Does OCD Come and Go?

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Whether you have a confirmed case or think you have developed obsessive-compulsive disorder (OCD), you may have noticed a pattern …

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Whether you have a confirmed case or think you have developed obsessive-compulsive disorder (OCD), you may have noticed a pattern with the symptoms. For long stretches, it can feel like not only do you have a handle on it but that it has entirely gone away. However, their symptoms can come back when they least expect them. This perceived phenomenon has led many to believe that OCD comes and goes as it pleases, but the truth is slightly more complicated.

Why Does It Seem Like OCD Symptoms Come Back?

For many people, OCD becomes such an ingrained part of their life that the mental health disorder becomes part of their identity. The unwanted thoughts become a significant aspect of their daily routine, and when they go away, it feels like a great weight has been lifted off their shoulders. Whether it developed in your childhood and followed you into adulthood or it developed later in life, understanding how this particular mental illness has unsettling staying power can help with your approach to your ongoing treatments.

Management vs. Cure

When discussing OCD treatments, many patients want a surefire cure that prevents it from returning. However, there isn’t a full-on cure for your condition. You become better equipped to manage your symptoms and keep intrusive thoughts at bay.

However, even if you aren’t going through professional treatments to learn how to cope, your OCD can still feel like it goes through regular cycles. They can feel less or more intense based on various factors, and knowing how to identify particular triggering situations can help you prepare for a renewed push.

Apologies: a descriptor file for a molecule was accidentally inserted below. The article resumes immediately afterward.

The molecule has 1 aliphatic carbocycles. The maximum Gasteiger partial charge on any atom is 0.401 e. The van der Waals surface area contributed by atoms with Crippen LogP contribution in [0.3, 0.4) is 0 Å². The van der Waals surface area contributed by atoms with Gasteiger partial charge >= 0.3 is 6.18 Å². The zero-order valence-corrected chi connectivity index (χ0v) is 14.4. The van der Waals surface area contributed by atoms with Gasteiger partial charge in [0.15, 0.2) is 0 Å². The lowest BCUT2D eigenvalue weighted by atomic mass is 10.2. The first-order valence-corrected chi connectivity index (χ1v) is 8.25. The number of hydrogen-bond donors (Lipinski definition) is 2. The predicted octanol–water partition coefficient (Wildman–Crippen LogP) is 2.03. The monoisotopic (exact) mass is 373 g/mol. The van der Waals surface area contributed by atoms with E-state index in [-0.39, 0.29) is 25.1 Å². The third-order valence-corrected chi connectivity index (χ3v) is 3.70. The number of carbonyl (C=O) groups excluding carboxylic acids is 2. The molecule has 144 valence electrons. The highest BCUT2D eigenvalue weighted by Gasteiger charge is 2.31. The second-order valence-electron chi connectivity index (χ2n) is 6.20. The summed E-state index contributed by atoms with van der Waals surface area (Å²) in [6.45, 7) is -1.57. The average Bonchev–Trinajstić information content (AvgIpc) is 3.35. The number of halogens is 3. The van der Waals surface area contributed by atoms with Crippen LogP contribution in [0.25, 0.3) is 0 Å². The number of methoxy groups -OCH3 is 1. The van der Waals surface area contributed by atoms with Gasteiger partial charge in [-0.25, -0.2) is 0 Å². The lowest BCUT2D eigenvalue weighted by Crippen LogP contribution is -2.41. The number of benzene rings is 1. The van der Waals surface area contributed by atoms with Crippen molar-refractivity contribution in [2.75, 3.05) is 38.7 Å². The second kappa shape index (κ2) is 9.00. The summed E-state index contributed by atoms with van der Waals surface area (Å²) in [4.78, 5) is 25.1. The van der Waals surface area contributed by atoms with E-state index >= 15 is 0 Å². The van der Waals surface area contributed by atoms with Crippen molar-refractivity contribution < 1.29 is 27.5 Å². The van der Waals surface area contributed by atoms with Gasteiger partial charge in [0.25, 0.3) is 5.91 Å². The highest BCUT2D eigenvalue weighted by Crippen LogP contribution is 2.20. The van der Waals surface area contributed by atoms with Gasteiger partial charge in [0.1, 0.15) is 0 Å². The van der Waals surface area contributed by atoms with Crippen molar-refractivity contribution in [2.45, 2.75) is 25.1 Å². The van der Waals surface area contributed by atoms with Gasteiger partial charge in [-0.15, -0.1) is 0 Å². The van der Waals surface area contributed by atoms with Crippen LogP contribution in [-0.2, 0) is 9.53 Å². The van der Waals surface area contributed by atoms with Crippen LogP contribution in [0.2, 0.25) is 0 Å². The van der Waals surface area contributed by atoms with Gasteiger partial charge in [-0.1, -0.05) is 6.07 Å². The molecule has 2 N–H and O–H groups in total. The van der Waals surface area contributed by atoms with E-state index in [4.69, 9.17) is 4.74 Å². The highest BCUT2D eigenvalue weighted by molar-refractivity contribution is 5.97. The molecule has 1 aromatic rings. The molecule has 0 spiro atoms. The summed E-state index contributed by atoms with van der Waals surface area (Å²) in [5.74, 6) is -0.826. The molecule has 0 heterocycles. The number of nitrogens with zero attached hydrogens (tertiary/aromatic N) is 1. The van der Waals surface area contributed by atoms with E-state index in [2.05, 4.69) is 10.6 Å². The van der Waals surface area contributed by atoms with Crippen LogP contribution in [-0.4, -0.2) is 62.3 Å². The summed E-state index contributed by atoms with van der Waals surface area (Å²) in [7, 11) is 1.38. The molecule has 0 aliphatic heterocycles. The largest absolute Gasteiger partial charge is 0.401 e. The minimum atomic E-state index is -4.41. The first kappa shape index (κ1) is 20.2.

What Kind of Triggers Can You Expect?

After going through a normal lull period where your OCD hasn’t flared for a while, you may start to feel relaxed and that the worst is over. However, if you come across a past trauma, personal crisis, or negative event that brings everything back to the forefront and causes a resurgence in your compulsions or obsessions.

When some people encounter these situations that trigger their OCD, they can fall back onto harmful coping mechanisms to deal with their experiences. This can include an overreliance on drugs or alcohol to try and keep their obsessive thoughts at bay. It contributes to why people with developing OCD can simultaneously have a substance abuse disorder.

What Kind of Treatments Can Help You Stay Prepared?

While OCD symptoms may come and go, knowing helpful techniques to manage them when they come back can help you better handle the situation. Your intrusive thoughts don’t have to become the predominant force in your mind, preventing you from living a full and productive life without being interrupted by these compulsions and rituals. Finding mental health disorder treatments in Long Beach, California, can help prepare you for the resurgence, but what kind provides the most help?

While no one instance of OCD is the same for different people, certain types of therapy and treatment programs have been shown to help those with OCD better manage their ongoing symptoms. For many people, cognitive behavioral therapy has proven effective at helping identify intrusive thoughts and developing coping mechanisms to deal with them.

Following your personalized treatment plan gives you the best chance at long-term success. Your therapist can help identify your personal triggers and teach you how to respond when you experience them again.

Let Clearview Treatment Help With Your Ongoing OCD Treatment

At Clearview Treatment, we help our patients treat the heart of their ongoing mental health issues. By sitting down with each patient that comes through our doors, getting to know them, and identifying the underlying causes of their OCD symptoms, we can better prepare them for the next instance where their OCD flares. Armed with better coping mechanisms and a support system to deal with what comes next, our patients are prepared to deal with the ebb and flow of their OCD symptoms.

If you or someone you love has OCD and wants to learn more about our treatment programs, don’t hesitate to get in touch with Clearview Treatment today at 866-339-3544 or complete our contact form.

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